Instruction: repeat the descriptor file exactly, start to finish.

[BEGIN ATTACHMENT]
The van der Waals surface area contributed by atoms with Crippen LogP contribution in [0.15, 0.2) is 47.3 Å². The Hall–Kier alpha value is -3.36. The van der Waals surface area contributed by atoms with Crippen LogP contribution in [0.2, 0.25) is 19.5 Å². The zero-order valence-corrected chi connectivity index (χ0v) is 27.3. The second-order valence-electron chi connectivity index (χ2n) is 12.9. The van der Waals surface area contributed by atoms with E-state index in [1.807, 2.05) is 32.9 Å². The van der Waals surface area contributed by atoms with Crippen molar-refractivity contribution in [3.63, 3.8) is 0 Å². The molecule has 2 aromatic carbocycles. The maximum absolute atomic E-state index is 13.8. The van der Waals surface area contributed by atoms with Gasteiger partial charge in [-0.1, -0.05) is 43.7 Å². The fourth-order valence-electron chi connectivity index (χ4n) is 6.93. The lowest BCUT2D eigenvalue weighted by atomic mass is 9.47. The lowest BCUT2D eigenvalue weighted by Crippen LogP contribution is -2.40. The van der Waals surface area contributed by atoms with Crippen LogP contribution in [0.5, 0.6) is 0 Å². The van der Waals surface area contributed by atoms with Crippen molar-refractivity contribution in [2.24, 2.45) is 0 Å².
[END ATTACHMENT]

The van der Waals surface area contributed by atoms with Crippen LogP contribution in [0.15, 0.2) is 47.3 Å². The Hall–Kier alpha value is -3.36. The van der Waals surface area contributed by atoms with Crippen LogP contribution in [0.2, 0.25) is 19.5 Å². The zero-order valence-corrected chi connectivity index (χ0v) is 27.3. The second-order valence-electron chi connectivity index (χ2n) is 12.9. The van der Waals surface area contributed by atoms with E-state index in [1.807, 2.05) is 32.9 Å². The van der Waals surface area contributed by atoms with Crippen molar-refractivity contribution in [3.63, 3.8) is 0 Å². The molecule has 2 aromatic carbocycles. The maximum absolute atomic E-state index is 13.8. The van der Waals surface area contributed by atoms with Gasteiger partial charge in [-0.1, -0.05) is 43.7 Å². The fourth-order valence-electron chi connectivity index (χ4n) is 6.93. The lowest BCUT2D eigenvalue weighted by atomic mass is 9.47. The lowest BCUT2D eigenvalue weighted by Crippen LogP contribution is -2.40. The van der Waals surface area contributed by atoms with Crippen LogP contribution in [0.5, 0.6) is 0 Å². The van der Waals surface area contributed by atoms with Crippen molar-refractivity contribution in [2.24, 2.45) is 0 Å².